9 – Evaluate Practice with Individuals, Families, Groups, Organizations, and Communities

Finally, it’s time to evaluate! Did the intervention work? How was it effective or absolutely terrible? Where is the client at now? After months of trauma therapy, you can assess a child to see if the display more or less signs of trauma. Statewide research could be conducted to see if a change in policy actually made a difference, and if so, what was that difference and who benefited or lost from it? Here, though the focus is on assessing those we intervened with, it is also beneficial to evaluate ourselves and get feedback on our practice. Were your methods for research within standard? Could you adequately display empathy during counseling sessions? Were groups engaged at community meetings? Not only do we need to always evaluate effectiveness, results, etc., but we need to continue to ensure that the social workers living these competencies are doing so in an educated manner.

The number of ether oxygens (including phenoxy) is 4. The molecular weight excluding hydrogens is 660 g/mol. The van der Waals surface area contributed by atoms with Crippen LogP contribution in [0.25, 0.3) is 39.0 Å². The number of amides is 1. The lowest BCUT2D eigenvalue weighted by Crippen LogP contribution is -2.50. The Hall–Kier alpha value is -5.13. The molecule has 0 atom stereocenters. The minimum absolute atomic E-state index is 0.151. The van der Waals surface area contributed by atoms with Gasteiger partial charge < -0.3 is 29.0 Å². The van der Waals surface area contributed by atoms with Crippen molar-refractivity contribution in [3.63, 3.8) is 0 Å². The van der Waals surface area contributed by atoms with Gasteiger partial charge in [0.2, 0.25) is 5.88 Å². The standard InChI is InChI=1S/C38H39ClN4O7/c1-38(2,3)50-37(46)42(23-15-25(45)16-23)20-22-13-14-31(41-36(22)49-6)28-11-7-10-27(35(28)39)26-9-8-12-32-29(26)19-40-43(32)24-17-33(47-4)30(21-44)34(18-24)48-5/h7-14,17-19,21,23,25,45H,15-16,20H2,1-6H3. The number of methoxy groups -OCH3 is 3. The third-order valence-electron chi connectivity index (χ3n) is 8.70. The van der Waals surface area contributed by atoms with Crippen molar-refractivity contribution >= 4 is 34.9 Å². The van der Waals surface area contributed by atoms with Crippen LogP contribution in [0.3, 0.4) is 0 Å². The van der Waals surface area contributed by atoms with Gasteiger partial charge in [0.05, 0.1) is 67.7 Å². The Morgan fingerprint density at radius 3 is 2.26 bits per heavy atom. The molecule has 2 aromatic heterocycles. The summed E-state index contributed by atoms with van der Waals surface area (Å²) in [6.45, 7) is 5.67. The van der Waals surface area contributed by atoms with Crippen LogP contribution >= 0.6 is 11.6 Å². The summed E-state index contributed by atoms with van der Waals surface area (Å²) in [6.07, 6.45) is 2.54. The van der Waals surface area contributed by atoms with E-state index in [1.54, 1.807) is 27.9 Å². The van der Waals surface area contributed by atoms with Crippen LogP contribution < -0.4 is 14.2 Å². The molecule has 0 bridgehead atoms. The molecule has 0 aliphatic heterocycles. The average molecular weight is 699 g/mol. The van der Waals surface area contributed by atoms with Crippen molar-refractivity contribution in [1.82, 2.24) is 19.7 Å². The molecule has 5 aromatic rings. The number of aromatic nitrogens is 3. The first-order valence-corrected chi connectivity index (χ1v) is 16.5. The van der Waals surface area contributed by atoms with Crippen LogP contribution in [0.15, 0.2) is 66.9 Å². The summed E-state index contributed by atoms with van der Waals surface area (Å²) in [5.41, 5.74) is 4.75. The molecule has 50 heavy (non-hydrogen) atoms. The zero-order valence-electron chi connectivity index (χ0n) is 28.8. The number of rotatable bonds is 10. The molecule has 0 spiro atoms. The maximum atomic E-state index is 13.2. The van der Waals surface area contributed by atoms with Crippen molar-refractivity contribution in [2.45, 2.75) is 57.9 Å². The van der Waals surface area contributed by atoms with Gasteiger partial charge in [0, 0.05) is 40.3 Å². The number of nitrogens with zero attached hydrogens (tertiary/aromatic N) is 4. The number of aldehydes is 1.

I hope this inspired you to continue to grow as a social worker, and perhaps to work on an area that needs strengthening. It is with these competencies that social work students blossom and gain a better understanding of what being a social worker truly means, and how great our collective impact can be.

 

Laura Swanson, BSW